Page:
How did “I” feel individually vs. how I wanted “us” to feel? How did “I” feel about certain issues in our life? I had to learn it was okay to honor myself and my feelings and desires. Not in a push them over on my husband way but in a my feelings matter and they matter enough to be presented in a way that says they’re special and don’t have to be steamrolled to get my way.
Self-care and being kind to myself was another step. I think this step is very important! Time with God really is the most important way to give yourself self-care and if that suffers, we suffer. But I think as women, we also have to learn to treat ourselves with kindness and allow ourselves to enjoy our own personal interests and lives. Then we learn to fill our own needs with God’s help so we don’t drain our men.
Being confident in who we are in God and content in ourselves draws our men to us. And while drawing our men to us, it’s also a way for us to just be happier in our lives at the same time. It’s such a sweet spot – but SUCH a journey!! And not always easy to stay there.
THEN we begin to have real intimacy, I think.
Laura Doyle’s recent book REALLY offered me some wisdom too… these 2 points in particular:
- Asking yourself if something is “on your paper” or your husbands. Realizing where your line/boundary is. Stay on your own paper!!!!
- Honoring your true desire. Another important point is realizing that under every complaint or criticism is a TRUE DESIRE you should honor. Expressing that through saying “I’d like” or “I’d love” or “I want” is a much sweeter, truer-to-yourself way of communicating.
I loved what a reader shared on the post Monday about how intimacy with our husbands is very much like the tide at the beach. Our husbands draw nearer and then they go away. It is easy to get really excited as they draw near and then panic when they pull back. But if we can understand that this is a natural cycle in marriage, many times – I think we can relax and just enjoy when they come close and rest in our husband’s love, knowing that (unless there are major problems), our husbands’ love is pretty constant whether they are currently “emotionally connecting” with us or not. It was very helpful to me to learn that Greg always feels connected with me, unless I disrespected him. I thought we were only “connecting” when we were having deep, emotional or spiritual discussions. What a blessing to know that he always feels connected to me. I began to rest in that – and it has been such a gift!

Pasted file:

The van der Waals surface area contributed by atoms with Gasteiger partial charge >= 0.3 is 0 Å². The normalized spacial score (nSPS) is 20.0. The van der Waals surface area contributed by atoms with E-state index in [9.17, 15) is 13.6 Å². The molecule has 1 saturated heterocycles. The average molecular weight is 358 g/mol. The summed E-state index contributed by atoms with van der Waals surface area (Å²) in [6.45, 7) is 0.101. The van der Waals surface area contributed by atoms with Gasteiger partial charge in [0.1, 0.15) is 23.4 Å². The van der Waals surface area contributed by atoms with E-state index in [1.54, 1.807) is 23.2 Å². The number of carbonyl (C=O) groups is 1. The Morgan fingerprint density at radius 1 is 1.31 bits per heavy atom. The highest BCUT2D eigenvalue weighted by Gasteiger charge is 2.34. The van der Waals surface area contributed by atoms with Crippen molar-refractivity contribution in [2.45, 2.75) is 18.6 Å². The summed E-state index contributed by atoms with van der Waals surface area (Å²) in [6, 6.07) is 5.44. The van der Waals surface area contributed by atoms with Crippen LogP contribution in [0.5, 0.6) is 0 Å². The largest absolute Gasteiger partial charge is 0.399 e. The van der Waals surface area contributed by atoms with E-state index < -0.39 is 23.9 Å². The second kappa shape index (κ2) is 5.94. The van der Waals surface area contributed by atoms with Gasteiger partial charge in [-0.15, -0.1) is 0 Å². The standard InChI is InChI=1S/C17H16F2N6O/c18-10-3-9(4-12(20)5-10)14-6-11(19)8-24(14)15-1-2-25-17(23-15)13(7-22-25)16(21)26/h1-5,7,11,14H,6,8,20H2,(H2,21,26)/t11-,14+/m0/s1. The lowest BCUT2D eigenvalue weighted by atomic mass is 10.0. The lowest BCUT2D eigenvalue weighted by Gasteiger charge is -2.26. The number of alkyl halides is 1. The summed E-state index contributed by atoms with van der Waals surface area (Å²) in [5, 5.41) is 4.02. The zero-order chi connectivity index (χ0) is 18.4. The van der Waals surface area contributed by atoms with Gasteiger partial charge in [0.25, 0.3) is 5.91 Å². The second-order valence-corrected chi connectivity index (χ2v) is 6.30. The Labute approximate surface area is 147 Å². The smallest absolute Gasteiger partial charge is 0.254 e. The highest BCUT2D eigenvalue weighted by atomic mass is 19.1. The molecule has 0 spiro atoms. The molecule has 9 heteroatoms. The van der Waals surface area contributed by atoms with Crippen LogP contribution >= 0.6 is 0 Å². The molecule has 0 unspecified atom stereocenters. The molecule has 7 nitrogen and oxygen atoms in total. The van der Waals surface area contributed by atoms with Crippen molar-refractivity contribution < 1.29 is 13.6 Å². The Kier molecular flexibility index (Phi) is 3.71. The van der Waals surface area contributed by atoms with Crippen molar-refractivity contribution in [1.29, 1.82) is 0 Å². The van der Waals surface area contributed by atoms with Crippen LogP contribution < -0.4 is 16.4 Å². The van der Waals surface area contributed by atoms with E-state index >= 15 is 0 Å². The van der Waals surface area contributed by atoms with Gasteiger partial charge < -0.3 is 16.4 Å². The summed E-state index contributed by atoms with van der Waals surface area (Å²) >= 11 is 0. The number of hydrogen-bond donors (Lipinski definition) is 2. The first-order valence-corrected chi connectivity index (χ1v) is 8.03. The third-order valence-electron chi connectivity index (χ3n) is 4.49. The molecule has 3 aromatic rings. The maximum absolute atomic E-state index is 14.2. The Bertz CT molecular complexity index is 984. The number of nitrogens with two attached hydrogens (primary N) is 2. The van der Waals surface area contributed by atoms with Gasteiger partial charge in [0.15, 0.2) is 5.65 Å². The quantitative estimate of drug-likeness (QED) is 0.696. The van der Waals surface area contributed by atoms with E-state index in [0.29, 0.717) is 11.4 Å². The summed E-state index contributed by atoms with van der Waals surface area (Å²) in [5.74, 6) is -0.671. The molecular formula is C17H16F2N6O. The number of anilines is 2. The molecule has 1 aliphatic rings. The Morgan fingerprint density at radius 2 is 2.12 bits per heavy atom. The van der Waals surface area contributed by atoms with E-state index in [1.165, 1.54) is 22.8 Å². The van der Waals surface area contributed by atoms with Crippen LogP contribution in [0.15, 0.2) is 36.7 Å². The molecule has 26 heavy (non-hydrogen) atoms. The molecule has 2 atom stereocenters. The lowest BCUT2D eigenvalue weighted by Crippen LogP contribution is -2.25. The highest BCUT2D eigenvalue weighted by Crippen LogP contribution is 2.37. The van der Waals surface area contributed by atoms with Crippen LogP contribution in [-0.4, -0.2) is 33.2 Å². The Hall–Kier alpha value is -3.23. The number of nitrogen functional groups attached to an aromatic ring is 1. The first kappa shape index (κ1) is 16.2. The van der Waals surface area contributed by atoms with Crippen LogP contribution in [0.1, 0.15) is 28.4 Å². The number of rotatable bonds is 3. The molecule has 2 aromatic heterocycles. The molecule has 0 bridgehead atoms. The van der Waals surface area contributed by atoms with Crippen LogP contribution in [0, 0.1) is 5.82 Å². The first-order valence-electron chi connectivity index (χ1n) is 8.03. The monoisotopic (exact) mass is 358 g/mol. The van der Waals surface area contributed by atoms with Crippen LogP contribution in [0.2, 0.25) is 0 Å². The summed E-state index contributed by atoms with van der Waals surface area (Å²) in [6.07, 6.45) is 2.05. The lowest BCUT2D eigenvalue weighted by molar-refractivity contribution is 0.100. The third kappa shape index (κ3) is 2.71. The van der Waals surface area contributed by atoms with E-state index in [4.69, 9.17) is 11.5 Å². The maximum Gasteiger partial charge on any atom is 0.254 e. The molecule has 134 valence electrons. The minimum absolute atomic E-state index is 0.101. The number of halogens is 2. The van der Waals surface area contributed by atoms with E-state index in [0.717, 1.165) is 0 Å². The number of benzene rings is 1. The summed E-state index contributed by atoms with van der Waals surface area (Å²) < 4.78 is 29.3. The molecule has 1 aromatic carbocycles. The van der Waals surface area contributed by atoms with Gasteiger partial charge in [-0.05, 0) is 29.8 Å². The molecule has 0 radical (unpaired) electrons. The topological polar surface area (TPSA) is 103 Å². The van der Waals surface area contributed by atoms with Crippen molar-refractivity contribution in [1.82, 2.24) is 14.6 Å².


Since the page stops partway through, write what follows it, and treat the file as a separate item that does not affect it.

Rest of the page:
I read something about parents of a baby with Down’s Syndrome one time – about how being pregnant (thinking they were having a healthy baby) was like planning a trip to Paris, France. But when the baby is unexpectantly born with Down’s, it was like expecting Paris, but being in Holland. At first, a lot of parents grieve. But then, they realize that there are some beautiful things about being in Holland and the ones who decide to enjoy Holland realize they have such a gift in their precious child.
I think that bonding in marriage is a bit like this for many of us as women. (Not that our husbands have Down’s Syndrome – of course – this is an analogy to dealing with our unrealistic expectations.) We had so many Hollywood and Disney expectations going into marriage. But our husbands are not fictional romantic leads in a movie or book who act in feminine ways emotionally. They are real men. We may be bitter at first because we thought we were going to Cinderella’s castle in Disneywold, but we ended up being at a beautiful beach instead. Perhaps, we can decide to be thankful that we are at the beach and enjoy the beautiful sites and explore this amazing place with God and our husbands. 🙂
If some of you are struggling with the opposite problem – please leave a comment and we can have a discussion about that issue, as well. Perhaps we may need a post about that, too – the importance of a wife who tends to be too distant learning to come closer and be more vulnerable when a husband is feeling too much space.